© 2020, Michael William Clark. All rights reserved.

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Chapter 3

People celebrating In 1834, the Town of York was incorporated as the new City of Toronto.

Time is like a river. If you walk over a bridge and look down, the future is upstream; the past downstream; the present is right underneath and flowing fast. The further you gaze in either direction, up or downstream, the slower the stream seems to flow. But this is just an optical illusion, due to distance.

Time is a lot like that, Louis realized. Time travelers must begin their self-instruction by thinking of the past and the future not as hazy, distant possibilities but as existing right now, with all the vim and vigor of one’s own present.

Yes, Louis knew the past exists ‘now’ just as the present exists ‘now.’ So too with the future. It’s all NOW.

But before he got a grip on all this, Louis had encountered unexpected time slips as a young man. The first slip was hellish, but not quite the trip to hell as Dante had envisioned with his shadowy guide Virgil. And the episode certainly was not a banishment to eternal hell as hardened, mortal sinners are said to suffer.

It happened like this:

Louis was strolling down the main commercial artery of Yonge St. in 23rd century Tron, which in the late 22nd century had updated its name from the First Nations word, Toronto. With the advent of flying cars, floating apartment complexes, and holographic billboards it only seemed fitting for Torontonians to adopt a new name for their city. And for more than two centuries, local inhabitants had informally referred to themselves as Trontonians, living in Tronno. So the new name was but a small step, not a giant leap in nomenclature.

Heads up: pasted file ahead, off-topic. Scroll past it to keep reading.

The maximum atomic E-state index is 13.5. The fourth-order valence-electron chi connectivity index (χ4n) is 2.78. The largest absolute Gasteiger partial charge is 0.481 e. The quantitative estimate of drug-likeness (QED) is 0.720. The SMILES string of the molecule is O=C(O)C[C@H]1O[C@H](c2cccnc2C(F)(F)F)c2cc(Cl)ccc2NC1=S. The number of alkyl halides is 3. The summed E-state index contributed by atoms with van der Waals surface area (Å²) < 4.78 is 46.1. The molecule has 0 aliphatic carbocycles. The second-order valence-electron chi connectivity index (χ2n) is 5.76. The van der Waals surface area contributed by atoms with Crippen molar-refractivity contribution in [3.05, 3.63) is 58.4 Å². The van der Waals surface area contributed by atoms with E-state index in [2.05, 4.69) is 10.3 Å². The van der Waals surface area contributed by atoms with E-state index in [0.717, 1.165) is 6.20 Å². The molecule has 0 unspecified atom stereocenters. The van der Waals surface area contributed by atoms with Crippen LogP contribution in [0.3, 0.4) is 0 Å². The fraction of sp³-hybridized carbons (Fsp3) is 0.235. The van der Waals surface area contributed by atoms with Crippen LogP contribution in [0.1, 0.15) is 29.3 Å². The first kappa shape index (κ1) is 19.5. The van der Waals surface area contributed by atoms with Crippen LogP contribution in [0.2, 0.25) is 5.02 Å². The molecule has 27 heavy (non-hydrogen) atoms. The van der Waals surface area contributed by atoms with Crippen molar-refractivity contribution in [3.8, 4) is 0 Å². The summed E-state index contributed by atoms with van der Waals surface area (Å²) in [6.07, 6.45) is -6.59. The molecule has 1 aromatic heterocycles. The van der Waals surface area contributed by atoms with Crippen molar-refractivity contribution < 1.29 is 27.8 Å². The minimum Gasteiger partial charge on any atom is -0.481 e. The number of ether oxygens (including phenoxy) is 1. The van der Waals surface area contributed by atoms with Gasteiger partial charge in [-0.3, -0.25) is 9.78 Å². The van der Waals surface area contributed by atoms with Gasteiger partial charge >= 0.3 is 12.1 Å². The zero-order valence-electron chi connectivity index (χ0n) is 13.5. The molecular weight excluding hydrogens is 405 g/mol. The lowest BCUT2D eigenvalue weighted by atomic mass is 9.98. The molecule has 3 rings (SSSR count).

But Louis was not thinking about placenames when instantly and without warning, he was transported to the very same spot in which he stood—yet in early 19th century Tron, which back then was the Town of York. He felt a sudden chill before his exosuit adjusted to warm up his skin and the air around him. Horse-drawn carriages creaked and rattled along a thoroughfare of frozen mud. Utterly gone were the familiar aircars and sparkling walkways of his native 23rd-century reality.

He could hear a considerable din from the surrounding area as inhabitants were outdoors celebrating. Today was the day that York would be renamed Toronto. And one thing had not changed. Early March was still cold as Kerberos in that region of the world.

To be continued…

© 2020, Michael William Clark. All rights reserved.

Did you miss part of the story? Find it here!